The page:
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Bovid ecomorphology and hominin paleoenvironments of the Shungura Formation, lower Omo River Valley, Ethiopia.

Plummer, TW and Ferraro, JV and Louys, J and Hertel, F and Alemseged, Z and Bobe, R and Bishop, LC (2015) Bovid ecomorphology and hominin paleoenvironments of the Shungura Formation, lower Omo River Valley, Ethiopia. Journal of Human Evolution. ISSN 1095-8606

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Abstract

The Shungura Formation in the lower Omo River Valley, southern Ethiopia, has yielded an important paleontological and archeological record from the Pliocene and Pleistocene of eastern Africa. Fossils are common throughout the sequence and provide evidence of paleoenvironments and environmental change through time. This study developed discriminant function ecomorphology models that linked astragalus morphology to broadly defined habitat categories (open, light cover, heavy cover, forest, and wetlands) using modern bovids of known ecology. These models used seven variables suitable for use on fragmentary fossils and had overall classification success rates of >82%. Four hundred and one fossils were analyzed from Shungura Formation members B through G (3.4-1.9 million years ago). Analysis by member documented the full range of ecomorph categories, demonstrating that a wide range of habitats existed along the axis of the paleo-Omo River. Heavy cover ecomorphs, reflecting habitats such as woodland and heavy bushland, were the most common in the fossil sample. The trend of increasing open cover habitats from Members C through F suggested by other paleoenvironmental proxies was documented by the increase in open habitat ecomorphs during this interval. However, finer grained analysis demonstrated considerable variability in ecomorph frequencies over time, suggesting that substantial short-term variability is masked when grouping samples by member. The hominin genera Australopithecus, Homo, and Paranthropus are associated with a range of ecomorphs, indicating that all three genera were living in temporally variable and heterogeneous landscapes. Australopithecus finds were predominantly associated with lower frequencies of open habitat ecomorphs, and high frequencies of heavy cover ecomorphs, perhaps indicating a more woodland focus for this genus.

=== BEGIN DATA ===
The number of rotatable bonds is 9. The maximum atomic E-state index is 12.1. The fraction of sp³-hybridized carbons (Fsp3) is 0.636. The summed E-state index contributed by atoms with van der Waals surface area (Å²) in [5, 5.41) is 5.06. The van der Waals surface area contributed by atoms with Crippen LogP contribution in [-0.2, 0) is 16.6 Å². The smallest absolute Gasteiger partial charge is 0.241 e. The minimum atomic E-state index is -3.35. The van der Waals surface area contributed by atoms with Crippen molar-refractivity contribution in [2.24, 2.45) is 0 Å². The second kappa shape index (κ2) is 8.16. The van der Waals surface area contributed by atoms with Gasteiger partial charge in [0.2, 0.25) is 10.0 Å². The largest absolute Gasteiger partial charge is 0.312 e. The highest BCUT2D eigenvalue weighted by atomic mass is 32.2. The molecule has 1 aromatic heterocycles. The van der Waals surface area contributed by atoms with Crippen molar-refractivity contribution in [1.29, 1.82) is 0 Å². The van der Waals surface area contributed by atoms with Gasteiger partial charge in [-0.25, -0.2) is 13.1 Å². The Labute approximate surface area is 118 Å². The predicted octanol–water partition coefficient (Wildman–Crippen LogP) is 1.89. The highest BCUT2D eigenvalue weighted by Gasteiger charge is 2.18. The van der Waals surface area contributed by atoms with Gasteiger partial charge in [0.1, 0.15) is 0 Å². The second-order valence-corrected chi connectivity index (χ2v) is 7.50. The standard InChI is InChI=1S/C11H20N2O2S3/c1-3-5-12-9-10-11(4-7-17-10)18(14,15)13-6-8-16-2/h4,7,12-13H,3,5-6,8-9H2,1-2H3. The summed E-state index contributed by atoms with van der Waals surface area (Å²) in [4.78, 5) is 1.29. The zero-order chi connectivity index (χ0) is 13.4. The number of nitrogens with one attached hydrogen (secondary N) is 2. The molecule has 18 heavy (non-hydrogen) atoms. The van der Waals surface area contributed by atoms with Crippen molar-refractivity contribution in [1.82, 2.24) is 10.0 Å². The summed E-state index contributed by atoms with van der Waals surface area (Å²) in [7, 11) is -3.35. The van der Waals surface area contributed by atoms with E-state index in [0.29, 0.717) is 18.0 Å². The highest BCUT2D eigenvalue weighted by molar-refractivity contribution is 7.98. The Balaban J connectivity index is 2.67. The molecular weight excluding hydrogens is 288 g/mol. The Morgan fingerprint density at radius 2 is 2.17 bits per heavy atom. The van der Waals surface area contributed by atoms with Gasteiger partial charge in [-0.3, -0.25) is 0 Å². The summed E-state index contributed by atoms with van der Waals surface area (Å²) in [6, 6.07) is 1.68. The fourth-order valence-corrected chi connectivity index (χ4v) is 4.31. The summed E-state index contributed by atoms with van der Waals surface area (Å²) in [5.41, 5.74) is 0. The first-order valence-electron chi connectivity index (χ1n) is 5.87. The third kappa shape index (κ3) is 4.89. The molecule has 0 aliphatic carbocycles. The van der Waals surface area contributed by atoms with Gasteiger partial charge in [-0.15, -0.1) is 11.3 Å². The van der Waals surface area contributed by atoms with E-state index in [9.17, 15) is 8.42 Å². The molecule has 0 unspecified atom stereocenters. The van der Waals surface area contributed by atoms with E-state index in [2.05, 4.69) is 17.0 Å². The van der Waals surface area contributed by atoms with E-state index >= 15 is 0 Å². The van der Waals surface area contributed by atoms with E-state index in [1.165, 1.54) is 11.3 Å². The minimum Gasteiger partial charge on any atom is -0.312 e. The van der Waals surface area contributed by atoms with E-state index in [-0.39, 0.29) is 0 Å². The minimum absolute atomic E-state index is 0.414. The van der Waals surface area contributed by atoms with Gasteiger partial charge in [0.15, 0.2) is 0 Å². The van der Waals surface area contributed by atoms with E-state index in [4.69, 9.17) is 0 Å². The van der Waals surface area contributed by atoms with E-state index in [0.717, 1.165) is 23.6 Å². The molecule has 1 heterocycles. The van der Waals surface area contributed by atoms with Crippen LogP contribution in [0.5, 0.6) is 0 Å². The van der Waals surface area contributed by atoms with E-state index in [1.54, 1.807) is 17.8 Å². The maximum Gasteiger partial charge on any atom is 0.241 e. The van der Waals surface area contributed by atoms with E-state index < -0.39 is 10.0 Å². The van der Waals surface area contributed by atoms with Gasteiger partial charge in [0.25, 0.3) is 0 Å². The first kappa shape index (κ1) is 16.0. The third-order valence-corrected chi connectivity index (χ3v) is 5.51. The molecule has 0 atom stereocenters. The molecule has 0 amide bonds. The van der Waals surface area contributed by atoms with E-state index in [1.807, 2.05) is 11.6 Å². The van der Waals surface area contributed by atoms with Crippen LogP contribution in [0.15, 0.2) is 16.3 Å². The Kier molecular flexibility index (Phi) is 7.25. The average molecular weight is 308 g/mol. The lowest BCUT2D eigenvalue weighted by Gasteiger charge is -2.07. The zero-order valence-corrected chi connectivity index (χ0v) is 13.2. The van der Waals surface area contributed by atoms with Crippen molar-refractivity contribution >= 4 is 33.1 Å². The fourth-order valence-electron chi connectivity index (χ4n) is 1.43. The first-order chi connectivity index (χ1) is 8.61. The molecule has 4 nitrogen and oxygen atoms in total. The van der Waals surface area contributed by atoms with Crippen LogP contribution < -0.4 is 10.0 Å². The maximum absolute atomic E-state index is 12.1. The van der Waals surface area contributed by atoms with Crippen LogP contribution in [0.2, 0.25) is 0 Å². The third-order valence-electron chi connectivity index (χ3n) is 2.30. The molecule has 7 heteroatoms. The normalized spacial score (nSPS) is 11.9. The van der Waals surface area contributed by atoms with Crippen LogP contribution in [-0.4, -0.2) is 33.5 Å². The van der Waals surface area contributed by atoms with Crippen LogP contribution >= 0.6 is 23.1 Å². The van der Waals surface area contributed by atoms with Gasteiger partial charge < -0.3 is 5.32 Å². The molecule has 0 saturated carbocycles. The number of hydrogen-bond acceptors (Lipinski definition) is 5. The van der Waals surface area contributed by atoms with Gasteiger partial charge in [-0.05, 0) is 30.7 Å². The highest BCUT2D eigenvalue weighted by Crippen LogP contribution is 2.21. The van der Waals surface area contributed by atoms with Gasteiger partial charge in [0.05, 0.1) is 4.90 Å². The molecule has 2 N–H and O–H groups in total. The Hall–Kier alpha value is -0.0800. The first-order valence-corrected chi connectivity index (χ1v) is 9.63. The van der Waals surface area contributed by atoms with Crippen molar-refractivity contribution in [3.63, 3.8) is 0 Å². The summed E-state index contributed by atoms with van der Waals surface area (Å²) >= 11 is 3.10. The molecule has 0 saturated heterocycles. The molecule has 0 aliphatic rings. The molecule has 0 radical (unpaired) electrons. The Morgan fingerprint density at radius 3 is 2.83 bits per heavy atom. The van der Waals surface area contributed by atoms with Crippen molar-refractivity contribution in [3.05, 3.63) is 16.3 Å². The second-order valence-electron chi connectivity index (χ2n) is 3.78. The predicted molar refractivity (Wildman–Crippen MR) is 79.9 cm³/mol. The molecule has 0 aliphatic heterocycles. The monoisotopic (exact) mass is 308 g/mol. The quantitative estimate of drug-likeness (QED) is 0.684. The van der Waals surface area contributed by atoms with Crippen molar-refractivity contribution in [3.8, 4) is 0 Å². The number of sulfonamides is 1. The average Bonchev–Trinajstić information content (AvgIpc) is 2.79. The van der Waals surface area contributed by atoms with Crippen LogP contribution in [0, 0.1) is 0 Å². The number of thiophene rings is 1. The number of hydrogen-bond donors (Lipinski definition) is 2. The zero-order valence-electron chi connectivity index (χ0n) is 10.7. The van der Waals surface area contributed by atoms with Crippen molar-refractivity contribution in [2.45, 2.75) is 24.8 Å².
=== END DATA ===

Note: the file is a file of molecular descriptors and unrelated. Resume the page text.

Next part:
Item Type: Article
Uncontrolled Keywords: 0603 Evolutionary Biology, 1601 Anthropology, 2101 Archaeology
Subjects: C Auxiliary Sciences of History > CC Archaeology
Q Science > QH Natural history
Q Science > QH Natural history > QH301 Biology
Divisions: Natural Sciences and Psychology
Publisher: Elsevier
Related URLs:
Date Deposited: 09 Oct 2015 09:21
Last Modified: 21 Jul 2016 23:50
DOI or Identification number: 10.1016/j.jhevol.2015.06.006
URI: http://researchonline.ljmu.ac.uk/id/eprint/2141

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